This chapter includes the following articles.
Ongoing regional conflicts have continued to place significant pressures on Jordan’s economy in the past year. Tourist revenues have been particularly affected while the closure of key trade routes with neighbouring countries has also taken its toll. According to the IMF, however, Jordan has done well despite the effects of regional instability. This is largely due to a recovery in industry and mining, with phosphate production reaching a high of 746,200 tonnes. Moreover, the World Bank forecasts robust GDP growth of 2.5% for the kingdom in 2015 and 3.7% in 2016. A new public-private partnership law and a 10-year economic development strategy are set to support this further growth, with the government working to target billions in foreign investment inflows. Elsewhere Jordan’s fiscal and external balances are expected to stabilise in 2015 and improve moderately over the medium term, while falling oil prices, subsidy reforms and energy diversification will likely improve the country’s economic standing moving forward.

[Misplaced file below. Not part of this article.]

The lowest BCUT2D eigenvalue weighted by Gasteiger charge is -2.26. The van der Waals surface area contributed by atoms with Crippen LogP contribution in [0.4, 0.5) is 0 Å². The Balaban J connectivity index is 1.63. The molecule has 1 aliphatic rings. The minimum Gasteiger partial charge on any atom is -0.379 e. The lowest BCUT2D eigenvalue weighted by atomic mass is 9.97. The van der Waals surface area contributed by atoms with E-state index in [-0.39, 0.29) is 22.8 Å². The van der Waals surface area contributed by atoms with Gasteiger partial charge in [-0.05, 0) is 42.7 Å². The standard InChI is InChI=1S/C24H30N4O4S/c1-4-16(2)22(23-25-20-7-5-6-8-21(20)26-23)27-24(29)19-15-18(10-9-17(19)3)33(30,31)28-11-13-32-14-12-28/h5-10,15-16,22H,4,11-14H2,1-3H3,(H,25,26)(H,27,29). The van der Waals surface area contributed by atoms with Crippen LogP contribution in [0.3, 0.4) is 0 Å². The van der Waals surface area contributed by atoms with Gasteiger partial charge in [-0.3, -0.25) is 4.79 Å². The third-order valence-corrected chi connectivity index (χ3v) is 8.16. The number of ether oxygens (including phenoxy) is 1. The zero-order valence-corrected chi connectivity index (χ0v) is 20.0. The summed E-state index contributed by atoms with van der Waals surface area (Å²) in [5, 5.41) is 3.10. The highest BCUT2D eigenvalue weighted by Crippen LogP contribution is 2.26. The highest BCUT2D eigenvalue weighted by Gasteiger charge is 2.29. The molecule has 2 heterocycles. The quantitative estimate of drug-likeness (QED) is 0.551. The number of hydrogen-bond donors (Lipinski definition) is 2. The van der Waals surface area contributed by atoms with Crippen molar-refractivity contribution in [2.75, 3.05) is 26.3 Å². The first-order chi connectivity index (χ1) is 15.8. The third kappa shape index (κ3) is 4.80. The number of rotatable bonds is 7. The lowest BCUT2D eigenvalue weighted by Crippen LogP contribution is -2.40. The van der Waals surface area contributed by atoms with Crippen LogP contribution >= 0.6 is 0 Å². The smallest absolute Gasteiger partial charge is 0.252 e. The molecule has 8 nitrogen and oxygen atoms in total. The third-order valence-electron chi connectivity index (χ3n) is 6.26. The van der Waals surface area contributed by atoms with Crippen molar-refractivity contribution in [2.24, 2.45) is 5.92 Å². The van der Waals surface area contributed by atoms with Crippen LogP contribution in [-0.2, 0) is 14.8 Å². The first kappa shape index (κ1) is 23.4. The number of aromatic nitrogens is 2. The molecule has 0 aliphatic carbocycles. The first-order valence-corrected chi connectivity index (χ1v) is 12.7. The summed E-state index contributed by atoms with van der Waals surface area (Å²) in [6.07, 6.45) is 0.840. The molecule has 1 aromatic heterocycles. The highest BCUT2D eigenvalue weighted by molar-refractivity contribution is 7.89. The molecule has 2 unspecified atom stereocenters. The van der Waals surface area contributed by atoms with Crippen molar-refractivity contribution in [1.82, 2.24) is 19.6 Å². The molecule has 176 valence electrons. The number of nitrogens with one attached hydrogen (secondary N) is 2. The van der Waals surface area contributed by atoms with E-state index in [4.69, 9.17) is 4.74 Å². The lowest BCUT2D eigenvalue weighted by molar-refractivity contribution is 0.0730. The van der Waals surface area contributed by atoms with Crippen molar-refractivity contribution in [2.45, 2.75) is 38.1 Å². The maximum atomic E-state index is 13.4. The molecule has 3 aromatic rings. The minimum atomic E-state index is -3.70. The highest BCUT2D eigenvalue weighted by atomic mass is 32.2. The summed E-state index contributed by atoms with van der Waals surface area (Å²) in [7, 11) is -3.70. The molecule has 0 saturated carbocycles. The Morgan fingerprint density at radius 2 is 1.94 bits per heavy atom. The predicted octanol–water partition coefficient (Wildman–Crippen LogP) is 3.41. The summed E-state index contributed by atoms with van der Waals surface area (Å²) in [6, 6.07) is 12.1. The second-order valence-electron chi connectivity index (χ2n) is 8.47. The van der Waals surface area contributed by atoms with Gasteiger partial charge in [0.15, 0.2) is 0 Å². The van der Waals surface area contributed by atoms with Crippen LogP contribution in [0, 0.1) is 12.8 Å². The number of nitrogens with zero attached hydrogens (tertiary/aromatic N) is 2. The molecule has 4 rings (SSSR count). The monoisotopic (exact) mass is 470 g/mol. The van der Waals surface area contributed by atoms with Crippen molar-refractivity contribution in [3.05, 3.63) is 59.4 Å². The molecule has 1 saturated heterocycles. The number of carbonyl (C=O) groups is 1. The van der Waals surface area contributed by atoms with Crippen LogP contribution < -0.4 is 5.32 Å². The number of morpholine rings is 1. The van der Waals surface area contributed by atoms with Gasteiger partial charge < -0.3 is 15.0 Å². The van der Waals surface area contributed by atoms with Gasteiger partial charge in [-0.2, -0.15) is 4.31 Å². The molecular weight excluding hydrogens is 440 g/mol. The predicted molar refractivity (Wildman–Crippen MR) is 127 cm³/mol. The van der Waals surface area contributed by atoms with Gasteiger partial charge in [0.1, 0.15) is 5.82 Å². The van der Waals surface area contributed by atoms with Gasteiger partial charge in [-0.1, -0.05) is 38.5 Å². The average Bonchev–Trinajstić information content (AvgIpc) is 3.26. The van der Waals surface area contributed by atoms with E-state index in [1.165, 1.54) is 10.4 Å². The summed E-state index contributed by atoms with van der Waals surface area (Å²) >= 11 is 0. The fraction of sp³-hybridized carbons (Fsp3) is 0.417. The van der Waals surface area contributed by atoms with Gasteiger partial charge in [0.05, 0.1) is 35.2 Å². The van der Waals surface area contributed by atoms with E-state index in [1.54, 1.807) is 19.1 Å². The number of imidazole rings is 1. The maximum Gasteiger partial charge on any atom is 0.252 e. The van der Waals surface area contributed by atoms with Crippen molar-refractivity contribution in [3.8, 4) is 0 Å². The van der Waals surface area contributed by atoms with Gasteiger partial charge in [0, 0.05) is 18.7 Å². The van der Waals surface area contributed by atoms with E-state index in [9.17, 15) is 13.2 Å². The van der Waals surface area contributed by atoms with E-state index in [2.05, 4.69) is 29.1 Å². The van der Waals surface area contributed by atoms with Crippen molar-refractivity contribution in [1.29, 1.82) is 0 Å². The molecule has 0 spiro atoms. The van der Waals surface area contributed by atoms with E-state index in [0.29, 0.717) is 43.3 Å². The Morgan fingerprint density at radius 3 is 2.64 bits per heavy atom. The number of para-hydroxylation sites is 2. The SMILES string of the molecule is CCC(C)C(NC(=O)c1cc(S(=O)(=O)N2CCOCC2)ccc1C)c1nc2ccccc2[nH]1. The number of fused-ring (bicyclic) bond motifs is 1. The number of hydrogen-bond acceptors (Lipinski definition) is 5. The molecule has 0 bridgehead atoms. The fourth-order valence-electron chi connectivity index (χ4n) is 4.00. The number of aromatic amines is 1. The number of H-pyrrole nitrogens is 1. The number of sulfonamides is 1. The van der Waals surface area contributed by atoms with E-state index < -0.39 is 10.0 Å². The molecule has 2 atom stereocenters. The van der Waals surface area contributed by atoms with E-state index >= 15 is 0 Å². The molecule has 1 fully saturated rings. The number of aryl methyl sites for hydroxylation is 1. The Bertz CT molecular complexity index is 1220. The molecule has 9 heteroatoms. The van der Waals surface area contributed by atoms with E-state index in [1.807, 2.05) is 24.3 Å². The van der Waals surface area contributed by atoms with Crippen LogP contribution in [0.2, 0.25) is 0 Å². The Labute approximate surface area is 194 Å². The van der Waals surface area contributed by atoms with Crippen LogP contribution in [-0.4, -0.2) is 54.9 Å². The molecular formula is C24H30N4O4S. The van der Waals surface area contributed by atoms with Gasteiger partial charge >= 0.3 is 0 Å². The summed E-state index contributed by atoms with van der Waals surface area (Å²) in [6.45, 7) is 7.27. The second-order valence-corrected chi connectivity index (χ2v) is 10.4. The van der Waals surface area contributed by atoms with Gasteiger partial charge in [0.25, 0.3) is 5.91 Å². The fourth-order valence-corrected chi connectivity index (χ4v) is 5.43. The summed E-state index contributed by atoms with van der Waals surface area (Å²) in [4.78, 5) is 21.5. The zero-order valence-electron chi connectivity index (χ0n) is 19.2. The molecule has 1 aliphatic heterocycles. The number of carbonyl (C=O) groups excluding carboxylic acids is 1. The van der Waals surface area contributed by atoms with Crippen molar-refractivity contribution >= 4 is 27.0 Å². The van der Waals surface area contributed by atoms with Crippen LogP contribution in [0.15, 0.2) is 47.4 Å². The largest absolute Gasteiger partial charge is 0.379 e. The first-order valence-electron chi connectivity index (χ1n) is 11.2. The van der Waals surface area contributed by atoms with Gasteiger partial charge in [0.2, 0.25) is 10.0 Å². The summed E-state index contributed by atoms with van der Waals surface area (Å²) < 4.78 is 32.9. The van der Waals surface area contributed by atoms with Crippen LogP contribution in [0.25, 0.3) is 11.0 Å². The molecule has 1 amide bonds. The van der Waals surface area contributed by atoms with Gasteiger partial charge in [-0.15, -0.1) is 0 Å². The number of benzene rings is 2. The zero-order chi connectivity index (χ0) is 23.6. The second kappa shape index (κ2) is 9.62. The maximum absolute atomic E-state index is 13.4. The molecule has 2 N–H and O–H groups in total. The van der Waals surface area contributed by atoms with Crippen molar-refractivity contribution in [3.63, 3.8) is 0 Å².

This chapter contains interviews with Umayya Toukan, Former Minister of Finance; Montaser Oklah Al Zoubi, President, Jordan Investment Commission; and Imad Fakhoury, Minister of Planning and International Cooperation.